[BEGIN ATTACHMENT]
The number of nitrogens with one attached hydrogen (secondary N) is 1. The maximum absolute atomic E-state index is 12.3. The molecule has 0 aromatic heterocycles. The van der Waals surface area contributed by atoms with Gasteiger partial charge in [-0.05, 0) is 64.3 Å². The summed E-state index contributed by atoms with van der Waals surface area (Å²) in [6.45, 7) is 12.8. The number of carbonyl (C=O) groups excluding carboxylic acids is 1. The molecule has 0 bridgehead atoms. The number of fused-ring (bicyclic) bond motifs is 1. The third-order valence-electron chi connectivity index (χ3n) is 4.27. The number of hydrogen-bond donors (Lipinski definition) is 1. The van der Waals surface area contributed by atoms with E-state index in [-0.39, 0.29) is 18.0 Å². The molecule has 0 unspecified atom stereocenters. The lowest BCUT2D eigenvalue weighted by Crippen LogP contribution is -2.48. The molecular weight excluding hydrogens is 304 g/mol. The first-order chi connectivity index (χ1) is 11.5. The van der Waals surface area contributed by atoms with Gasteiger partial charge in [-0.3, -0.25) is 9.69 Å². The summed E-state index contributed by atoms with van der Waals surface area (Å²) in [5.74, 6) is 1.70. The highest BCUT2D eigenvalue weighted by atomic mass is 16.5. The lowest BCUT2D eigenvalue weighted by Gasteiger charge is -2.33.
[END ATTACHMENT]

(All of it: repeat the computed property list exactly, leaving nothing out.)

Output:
The number of nitrogens with one attached hydrogen (secondary N) is 1. The maximum absolute atomic E-state index is 12.3. The molecule has 0 aromatic heterocycles. The van der Waals surface area contributed by atoms with Gasteiger partial charge in [-0.05, 0) is 64.3 Å². The summed E-state index contributed by atoms with van der Waals surface area (Å²) in [6.45, 7) is 12.8. The number of carbonyl (C=O) groups excluding carboxylic acids is 1. The molecule has 0 bridgehead atoms. The number of fused-ring (bicyclic) bond motifs is 1. The third-order valence-electron chi connectivity index (χ3n) is 4.27. The number of hydrogen-bond donors (Lipinski definition) is 1. The van der Waals surface area contributed by atoms with E-state index in [-0.39, 0.29) is 18.0 Å². The molecule has 0 unspecified atom stereocenters. The lowest BCUT2D eigenvalue weighted by Crippen LogP contribution is -2.48. The molecular weight excluding hydrogens is 304 g/mol. The first-order chi connectivity index (χ1) is 11.5. The van der Waals surface area contributed by atoms with Gasteiger partial charge in [-0.3, -0.25) is 9.69 Å². The summed E-state index contributed by atoms with van der Waals surface area (Å²) in [5.74, 6) is 1.70. The highest BCUT2D eigenvalue weighted by atomic mass is 16.5. The lowest BCUT2D eigenvalue weighted by Gasteiger charge is -2.33.